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J Clin Anesth. 2007 May;19(3):209-13.

Ulnar artery versus radial artery approach for arterial cannulation: a prospective, comparative study.

Author information

  • 1Department of Anesthesiology, Ondokuz Mayis University School of Medicine, Samsun, Turkey. skaracalar@yahoo.com

Abstract

STUDY OBJECTIVE:

To compare the ease of cannulation, success/failure rate, and complication rate between ulnar and radial arteries.

DESIGN:

Randomized, controlled study.

SETTING:

Operating room.

PATIENTS:

100 ASA physical status I, II, and III patients undergoing general anesthesia and requiring arterial cannulation.

INTERVENTIONS:

Patients were divided randomly into two separate groups of 50 patients each according to cannulation site: ulnar artery (group U) or radial artery (group R) group.

MEASUREMENTS:

The presence and fullness of the arterial pulses (strong/weak/absent), ease of cannulation (cases in which cannulation was successful on the first attempt and those that which required more than one cannulation attempt), success rate of cannulation, and complications (early/late) were all recorded.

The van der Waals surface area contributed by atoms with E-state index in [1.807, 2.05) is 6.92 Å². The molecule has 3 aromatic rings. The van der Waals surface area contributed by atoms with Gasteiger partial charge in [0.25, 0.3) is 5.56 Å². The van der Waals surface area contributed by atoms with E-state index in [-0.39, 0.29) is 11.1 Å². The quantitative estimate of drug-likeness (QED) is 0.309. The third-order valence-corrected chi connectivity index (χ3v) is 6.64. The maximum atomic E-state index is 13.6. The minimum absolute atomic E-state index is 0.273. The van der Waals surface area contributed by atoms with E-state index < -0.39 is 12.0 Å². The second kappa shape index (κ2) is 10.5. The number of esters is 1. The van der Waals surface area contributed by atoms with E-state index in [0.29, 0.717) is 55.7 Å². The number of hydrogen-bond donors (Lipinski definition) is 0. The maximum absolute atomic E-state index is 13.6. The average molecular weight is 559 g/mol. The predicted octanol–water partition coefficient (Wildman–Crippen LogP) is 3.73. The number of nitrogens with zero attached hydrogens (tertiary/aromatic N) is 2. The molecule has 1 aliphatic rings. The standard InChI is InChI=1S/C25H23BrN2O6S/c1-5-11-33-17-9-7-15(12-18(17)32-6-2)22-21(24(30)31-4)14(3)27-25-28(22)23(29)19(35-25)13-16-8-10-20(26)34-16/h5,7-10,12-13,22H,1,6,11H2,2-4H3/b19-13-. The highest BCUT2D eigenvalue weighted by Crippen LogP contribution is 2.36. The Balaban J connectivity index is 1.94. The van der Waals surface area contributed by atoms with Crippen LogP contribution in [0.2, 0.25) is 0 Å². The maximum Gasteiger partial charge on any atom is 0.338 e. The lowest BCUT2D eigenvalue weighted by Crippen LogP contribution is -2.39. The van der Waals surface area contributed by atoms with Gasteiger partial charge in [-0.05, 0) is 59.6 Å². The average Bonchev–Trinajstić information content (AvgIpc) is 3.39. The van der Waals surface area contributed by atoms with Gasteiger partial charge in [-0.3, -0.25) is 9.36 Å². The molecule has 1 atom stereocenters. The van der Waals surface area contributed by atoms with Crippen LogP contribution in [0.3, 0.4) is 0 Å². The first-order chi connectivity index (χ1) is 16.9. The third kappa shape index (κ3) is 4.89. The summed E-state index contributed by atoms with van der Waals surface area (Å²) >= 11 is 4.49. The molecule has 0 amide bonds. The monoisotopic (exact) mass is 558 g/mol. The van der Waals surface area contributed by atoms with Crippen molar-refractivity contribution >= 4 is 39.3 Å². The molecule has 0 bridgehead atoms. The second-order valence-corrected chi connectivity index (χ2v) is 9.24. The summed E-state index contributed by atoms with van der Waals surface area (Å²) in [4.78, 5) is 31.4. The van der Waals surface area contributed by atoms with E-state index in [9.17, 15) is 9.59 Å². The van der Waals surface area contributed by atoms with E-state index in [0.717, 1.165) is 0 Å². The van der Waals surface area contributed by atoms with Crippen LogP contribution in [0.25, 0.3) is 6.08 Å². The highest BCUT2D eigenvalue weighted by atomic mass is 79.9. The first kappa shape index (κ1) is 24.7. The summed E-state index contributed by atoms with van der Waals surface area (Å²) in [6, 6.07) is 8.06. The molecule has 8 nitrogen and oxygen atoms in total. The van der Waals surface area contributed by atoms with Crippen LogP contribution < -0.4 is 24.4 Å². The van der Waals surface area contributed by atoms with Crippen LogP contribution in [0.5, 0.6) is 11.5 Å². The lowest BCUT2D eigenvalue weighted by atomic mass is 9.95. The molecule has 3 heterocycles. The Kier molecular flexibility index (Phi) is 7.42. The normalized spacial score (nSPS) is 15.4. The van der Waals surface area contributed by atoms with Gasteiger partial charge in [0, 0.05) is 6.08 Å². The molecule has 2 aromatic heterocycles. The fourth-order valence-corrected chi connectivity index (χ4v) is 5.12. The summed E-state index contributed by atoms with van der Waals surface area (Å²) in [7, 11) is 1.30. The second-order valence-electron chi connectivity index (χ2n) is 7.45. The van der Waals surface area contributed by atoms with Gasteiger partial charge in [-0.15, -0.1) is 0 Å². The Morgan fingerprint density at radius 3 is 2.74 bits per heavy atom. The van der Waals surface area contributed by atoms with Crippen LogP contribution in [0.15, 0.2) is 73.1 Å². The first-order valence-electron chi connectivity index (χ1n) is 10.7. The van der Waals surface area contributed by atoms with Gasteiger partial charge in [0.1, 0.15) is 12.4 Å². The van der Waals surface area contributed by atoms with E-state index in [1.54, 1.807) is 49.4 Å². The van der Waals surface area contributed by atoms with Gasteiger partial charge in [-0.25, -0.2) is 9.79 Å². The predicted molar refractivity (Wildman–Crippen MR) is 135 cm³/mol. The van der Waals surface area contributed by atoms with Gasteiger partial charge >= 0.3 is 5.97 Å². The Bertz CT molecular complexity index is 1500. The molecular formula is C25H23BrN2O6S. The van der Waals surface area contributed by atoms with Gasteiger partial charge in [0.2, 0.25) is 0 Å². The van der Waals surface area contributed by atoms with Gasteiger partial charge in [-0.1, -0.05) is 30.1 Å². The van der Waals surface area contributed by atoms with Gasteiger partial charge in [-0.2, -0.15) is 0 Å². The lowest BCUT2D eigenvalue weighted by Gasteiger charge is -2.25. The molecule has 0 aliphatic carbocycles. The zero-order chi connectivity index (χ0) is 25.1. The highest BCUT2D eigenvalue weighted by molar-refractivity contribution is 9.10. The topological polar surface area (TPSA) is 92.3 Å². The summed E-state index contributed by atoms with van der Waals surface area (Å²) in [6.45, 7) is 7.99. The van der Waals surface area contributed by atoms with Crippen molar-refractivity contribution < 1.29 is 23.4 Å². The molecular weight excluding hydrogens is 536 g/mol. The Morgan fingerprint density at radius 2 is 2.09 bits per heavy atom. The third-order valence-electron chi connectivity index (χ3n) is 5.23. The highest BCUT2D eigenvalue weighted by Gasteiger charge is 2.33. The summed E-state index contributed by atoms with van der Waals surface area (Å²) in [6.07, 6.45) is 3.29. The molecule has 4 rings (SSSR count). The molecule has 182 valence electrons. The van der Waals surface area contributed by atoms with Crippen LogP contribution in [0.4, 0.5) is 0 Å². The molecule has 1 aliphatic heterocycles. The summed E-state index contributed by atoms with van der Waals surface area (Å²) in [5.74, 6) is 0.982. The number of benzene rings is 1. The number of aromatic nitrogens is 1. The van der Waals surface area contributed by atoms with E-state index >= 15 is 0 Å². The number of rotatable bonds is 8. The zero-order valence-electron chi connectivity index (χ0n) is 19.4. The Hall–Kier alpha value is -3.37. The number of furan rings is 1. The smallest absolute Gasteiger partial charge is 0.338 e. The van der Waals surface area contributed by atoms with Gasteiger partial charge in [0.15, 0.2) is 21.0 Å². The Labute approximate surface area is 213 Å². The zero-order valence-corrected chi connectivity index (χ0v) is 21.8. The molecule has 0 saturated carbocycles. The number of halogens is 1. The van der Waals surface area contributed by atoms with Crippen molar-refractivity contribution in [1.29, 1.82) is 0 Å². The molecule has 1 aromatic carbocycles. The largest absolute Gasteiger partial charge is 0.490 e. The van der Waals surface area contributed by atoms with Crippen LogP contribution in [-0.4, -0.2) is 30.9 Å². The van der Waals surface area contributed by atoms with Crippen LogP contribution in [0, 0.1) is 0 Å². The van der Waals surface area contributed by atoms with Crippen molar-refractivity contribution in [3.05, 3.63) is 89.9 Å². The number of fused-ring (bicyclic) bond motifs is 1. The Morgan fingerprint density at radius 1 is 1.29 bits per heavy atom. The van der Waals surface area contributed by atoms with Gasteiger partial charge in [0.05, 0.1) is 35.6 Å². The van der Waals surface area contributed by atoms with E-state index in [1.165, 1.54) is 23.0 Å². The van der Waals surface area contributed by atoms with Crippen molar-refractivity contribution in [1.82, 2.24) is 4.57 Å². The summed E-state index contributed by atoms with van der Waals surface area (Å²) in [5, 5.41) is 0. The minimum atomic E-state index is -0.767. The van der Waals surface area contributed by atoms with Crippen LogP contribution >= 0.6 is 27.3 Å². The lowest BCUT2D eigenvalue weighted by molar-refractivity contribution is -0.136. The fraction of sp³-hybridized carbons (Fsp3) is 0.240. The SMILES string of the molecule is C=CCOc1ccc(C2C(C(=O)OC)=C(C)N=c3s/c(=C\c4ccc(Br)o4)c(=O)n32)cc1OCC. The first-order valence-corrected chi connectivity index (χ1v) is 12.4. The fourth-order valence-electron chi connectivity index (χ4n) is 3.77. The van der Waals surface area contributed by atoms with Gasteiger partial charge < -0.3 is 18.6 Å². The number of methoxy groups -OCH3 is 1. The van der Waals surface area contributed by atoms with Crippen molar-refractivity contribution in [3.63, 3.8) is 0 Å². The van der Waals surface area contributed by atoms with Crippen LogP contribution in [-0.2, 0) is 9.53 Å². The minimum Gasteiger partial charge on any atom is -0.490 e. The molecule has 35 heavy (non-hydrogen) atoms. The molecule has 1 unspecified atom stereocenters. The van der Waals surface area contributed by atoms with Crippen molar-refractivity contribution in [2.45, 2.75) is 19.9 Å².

MAIN RESULTS:

The radial artery was stronger in pulse (83% vs 73%). The success rates of cannulations for the ulnar and radial arteries were 82% and 90%, respectively (P > 0.05). The overall success rate of cannulation in the ulnar group with a strong pulse was 100%. There were significant differences in the success rate of cannulation between the patients with strong and weak pulses in the ulnar group (P < 0.0001). Ease of cannulation and complication rates of cannulations were not statistically different in both groups.

CONCLUSIONS:

The success rate of an arterial cannulation in a patient with a strong ulnar pulse is the same as for radial artery cannulation.

PMID:
17531730
[PubMed - indexed for MEDLINE]
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